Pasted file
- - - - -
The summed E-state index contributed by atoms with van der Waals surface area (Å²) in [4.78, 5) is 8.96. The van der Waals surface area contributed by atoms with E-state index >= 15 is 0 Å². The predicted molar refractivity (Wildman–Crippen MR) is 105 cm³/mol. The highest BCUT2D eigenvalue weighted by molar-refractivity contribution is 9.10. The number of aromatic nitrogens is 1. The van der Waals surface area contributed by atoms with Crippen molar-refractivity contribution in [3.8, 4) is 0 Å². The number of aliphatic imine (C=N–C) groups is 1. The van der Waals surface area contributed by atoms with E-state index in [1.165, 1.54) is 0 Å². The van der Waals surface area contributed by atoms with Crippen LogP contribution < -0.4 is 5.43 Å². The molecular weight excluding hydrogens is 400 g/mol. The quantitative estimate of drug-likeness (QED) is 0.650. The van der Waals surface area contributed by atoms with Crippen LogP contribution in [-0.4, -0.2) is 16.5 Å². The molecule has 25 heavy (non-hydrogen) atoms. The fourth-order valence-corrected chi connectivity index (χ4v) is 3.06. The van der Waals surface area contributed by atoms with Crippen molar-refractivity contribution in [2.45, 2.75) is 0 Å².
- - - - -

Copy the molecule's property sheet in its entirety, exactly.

The summed E-state index contributed by atoms with van der Waals surface area (Å²) in [4.78, 5) is 8.96. The van der Waals surface area contributed by atoms with E-state index >= 15 is 0 Å². The predicted molar refractivity (Wildman–Crippen MR) is 105 cm³/mol. The highest BCUT2D eigenvalue weighted by molar-refractivity contribution is 9.10. The number of aromatic nitrogens is 1. The van der Waals surface area contributed by atoms with Crippen molar-refractivity contribution in [3.8, 4) is 0 Å². The number of aliphatic imine (C=N–C) groups is 1. The van der Waals surface area contributed by atoms with E-state index in [1.165, 1.54) is 0 Å². The van der Waals surface area contributed by atoms with Crippen LogP contribution < -0.4 is 5.43 Å². The molecular weight excluding hydrogens is 400 g/mol. The quantitative estimate of drug-likeness (QED) is 0.650. The van der Waals surface area contributed by atoms with Crippen LogP contribution in [-0.4, -0.2) is 16.5 Å². The molecule has 25 heavy (non-hydrogen) atoms. The fourth-order valence-corrected chi connectivity index (χ4v) is 3.06. The van der Waals surface area contributed by atoms with Crippen molar-refractivity contribution in [2.45, 2.75) is 0 Å².